Fourth-year honours chemistry student Maia Murphy is spending her summer in one of Mount Allison University’s renovated chemistry labs. Murphy is one of several students who has been awarded an Undergraduate Student Research Award from the Natural Sciences and Engineering Research Council of Canada (NSERC). Her project, Synthesis of Novel Main Group Compounds as Potential Ligands for Transition Metals, is fundamental inorganic chemistry.
“I’m studying the reactivity between acyl chlorides and phosphorous-boron containing compounds, called phosphinoboranes. I’m trying to see if they will react together and if so, how they are interacting,” she explains. “This builds upon past research conducted in the Westcott lab and learning about such interactions is exciting not only from an academic standpoint, but also because of its potential applications in industry.”
Murphy is working with Mount Allison chemistry professor and Canada Research Chair in Boron Chemistry Dr. Steve Westcott. She will continue her research through her last year at Mount Allison as part of her honours research project.
“Maia’s research is fundamental in nature, which makes it a challenging project,” says Westcott. “I am continuously impressed with the quality of her work and her commitment to her research. She has been a wonderful addition to our lab.”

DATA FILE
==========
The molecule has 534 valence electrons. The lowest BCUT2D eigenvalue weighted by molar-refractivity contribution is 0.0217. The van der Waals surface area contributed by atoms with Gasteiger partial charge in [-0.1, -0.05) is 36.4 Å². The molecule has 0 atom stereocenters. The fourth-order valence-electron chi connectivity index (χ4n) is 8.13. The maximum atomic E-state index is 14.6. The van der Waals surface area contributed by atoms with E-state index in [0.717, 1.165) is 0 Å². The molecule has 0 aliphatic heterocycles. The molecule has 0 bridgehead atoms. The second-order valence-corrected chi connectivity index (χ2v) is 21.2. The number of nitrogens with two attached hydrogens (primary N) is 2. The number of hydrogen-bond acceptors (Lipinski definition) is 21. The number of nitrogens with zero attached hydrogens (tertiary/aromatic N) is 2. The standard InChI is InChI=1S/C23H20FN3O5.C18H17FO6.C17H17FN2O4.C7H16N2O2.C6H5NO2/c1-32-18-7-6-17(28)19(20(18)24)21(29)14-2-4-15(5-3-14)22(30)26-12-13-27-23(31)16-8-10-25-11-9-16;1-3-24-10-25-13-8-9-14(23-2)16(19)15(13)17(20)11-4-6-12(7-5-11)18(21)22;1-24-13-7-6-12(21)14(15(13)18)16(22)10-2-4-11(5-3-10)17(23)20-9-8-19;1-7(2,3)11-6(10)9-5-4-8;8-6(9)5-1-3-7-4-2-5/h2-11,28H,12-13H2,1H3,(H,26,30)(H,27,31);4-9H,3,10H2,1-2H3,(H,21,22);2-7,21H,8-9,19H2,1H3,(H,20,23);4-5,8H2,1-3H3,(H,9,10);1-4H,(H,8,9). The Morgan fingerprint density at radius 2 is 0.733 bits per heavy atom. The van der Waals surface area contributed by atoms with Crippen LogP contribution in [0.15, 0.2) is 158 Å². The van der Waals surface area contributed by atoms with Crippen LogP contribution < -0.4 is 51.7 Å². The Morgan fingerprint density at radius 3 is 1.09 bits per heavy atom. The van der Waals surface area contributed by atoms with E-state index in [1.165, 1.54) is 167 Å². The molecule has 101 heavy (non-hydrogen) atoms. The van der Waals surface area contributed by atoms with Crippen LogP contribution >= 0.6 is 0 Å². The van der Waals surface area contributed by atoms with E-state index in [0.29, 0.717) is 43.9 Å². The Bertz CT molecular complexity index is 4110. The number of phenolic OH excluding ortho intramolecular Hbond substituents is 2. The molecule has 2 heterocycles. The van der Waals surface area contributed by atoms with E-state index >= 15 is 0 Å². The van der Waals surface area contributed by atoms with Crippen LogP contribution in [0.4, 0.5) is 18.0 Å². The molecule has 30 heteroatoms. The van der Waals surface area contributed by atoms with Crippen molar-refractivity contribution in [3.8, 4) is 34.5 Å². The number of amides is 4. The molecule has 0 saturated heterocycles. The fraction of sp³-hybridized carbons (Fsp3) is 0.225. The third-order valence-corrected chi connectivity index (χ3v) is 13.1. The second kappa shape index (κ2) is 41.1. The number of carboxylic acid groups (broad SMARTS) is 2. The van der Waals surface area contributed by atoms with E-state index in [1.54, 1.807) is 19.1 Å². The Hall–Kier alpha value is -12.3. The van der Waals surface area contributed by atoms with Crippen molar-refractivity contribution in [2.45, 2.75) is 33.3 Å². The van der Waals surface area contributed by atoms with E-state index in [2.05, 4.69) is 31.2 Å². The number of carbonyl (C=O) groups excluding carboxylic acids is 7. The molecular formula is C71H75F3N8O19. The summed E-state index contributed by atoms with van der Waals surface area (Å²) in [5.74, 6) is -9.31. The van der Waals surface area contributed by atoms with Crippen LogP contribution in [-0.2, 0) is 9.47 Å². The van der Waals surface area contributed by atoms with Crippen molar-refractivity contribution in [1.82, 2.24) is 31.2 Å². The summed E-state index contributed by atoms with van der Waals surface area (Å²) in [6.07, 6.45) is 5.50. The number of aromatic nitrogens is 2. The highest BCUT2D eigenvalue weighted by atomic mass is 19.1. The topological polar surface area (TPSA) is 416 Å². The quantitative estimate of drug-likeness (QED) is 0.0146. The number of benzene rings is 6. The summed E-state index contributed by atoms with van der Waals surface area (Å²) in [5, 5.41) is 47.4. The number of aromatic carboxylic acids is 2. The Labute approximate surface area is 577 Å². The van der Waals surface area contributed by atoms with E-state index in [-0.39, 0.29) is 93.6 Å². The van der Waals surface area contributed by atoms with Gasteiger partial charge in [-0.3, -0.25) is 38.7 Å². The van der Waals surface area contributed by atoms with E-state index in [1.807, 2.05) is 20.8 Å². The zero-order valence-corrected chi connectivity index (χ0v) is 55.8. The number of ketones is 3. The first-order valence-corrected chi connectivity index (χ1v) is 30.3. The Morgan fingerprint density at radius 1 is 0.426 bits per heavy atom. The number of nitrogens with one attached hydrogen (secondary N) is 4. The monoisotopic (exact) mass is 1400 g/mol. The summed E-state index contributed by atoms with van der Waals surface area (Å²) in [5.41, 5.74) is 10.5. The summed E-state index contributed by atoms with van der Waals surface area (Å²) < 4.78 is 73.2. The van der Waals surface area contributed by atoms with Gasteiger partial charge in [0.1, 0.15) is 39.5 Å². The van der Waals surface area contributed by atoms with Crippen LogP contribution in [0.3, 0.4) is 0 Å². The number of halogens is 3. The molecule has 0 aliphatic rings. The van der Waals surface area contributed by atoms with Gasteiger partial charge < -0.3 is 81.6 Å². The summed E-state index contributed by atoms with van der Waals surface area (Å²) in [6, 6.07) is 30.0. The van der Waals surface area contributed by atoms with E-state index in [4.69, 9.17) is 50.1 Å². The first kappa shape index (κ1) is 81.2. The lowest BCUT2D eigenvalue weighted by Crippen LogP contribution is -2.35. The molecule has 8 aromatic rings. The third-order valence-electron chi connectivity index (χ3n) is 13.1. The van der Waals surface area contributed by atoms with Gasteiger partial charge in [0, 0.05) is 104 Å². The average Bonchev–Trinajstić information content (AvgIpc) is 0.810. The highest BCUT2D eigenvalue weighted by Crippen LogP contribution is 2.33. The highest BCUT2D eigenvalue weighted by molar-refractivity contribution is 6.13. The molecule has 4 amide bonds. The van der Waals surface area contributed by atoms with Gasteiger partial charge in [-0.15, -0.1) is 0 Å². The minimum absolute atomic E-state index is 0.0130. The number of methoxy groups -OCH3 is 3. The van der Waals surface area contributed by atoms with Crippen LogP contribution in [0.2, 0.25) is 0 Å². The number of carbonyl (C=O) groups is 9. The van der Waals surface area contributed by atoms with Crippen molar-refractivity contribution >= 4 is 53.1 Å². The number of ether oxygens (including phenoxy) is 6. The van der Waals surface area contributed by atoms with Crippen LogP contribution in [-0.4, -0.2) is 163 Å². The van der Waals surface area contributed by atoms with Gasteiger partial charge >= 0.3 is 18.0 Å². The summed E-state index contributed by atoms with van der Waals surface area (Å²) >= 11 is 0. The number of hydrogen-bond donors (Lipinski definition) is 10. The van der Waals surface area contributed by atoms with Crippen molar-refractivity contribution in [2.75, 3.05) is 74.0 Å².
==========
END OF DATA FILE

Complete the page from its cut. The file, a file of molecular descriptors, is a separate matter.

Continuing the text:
From Margaree Forks, NS, Murphy says she was always interested in science but really took an interest in chemistry during her second year at Mount A.
“I took more Chemistry courses in my second year and joined the Wild Toads Research Group [a chemistry research group open to all students run by Westcott],” she says. “That’s when I really became interested in research.”
After second year, Murphy spent the summer working in Westcott’s lab with fellow chemistry student Max Landry of Moncton, NB. The pair are looking at boron containing molecules and their potential use as anti-bacterial and anti-fungal drugs. They are continuing their research this summer along with individual projects.
Murphy says incoming students shouldn’t be afraid to seek out opportunities like research positions.
“At a small school like Mount A, it’s really easy to talk to your professors and make those connections,” she says. “I’m now spending my second summer on campus as a student researcher and was able to attend the annual ChemCon (Science Atlantic’s annual chemistry conference), which are great experiences to have as an undergrad.”
Outside the lab and classroom Murphy is involved in a number of student clubs and societies including Shinerama, volunteering as a conversation partner in the MASSIE program, a teaching assistant in the Chemistry department, and the President of the Chemistry and Biochemistry society.
Following her time at Mount Allison, Murphy will be exploring the possibility of a career in research with plans to pursue a master’s degree in Chemistry.